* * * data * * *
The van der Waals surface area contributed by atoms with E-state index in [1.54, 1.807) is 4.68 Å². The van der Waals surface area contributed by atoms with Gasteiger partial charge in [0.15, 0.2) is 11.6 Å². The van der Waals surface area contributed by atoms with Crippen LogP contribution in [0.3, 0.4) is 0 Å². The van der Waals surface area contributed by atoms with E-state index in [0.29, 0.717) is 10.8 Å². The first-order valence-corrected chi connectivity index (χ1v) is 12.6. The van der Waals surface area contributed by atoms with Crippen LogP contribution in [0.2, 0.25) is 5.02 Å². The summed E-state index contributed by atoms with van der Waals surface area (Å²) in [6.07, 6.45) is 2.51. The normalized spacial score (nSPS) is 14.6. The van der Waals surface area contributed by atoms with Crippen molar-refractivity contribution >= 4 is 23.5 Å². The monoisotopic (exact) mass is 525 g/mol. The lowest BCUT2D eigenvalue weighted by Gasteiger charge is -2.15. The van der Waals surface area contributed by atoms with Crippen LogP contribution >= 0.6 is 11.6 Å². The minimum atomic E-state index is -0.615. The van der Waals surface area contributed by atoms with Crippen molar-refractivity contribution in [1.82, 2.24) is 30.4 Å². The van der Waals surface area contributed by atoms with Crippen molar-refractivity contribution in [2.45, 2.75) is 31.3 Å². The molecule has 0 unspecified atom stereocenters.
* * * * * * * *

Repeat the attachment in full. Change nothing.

The van der Waals surface area contributed by atoms with E-state index in [1.54, 1.807) is 4.68 Å². The van der Waals surface area contributed by atoms with Gasteiger partial charge in [0.15, 0.2) is 11.6 Å². The van der Waals surface area contributed by atoms with Crippen LogP contribution in [0.3, 0.4) is 0 Å². The van der Waals surface area contributed by atoms with E-state index in [0.29, 0.717) is 10.8 Å². The first-order valence-corrected chi connectivity index (χ1v) is 12.6. The van der Waals surface area contributed by atoms with Crippen LogP contribution in [0.2, 0.25) is 5.02 Å². The summed E-state index contributed by atoms with van der Waals surface area (Å²) in [6.07, 6.45) is 2.51. The normalized spacial score (nSPS) is 14.6. The van der Waals surface area contributed by atoms with Crippen molar-refractivity contribution >= 4 is 23.5 Å². The monoisotopic (exact) mass is 525 g/mol. The lowest BCUT2D eigenvalue weighted by Gasteiger charge is -2.15. The van der Waals surface area contributed by atoms with Crippen LogP contribution >= 0.6 is 11.6 Å². The minimum atomic E-state index is -0.615. The van der Waals surface area contributed by atoms with Crippen molar-refractivity contribution in [1.82, 2.24) is 30.4 Å². The van der Waals surface area contributed by atoms with Crippen molar-refractivity contribution in [2.45, 2.75) is 31.3 Å². The molecule has 0 unspecified atom stereocenters.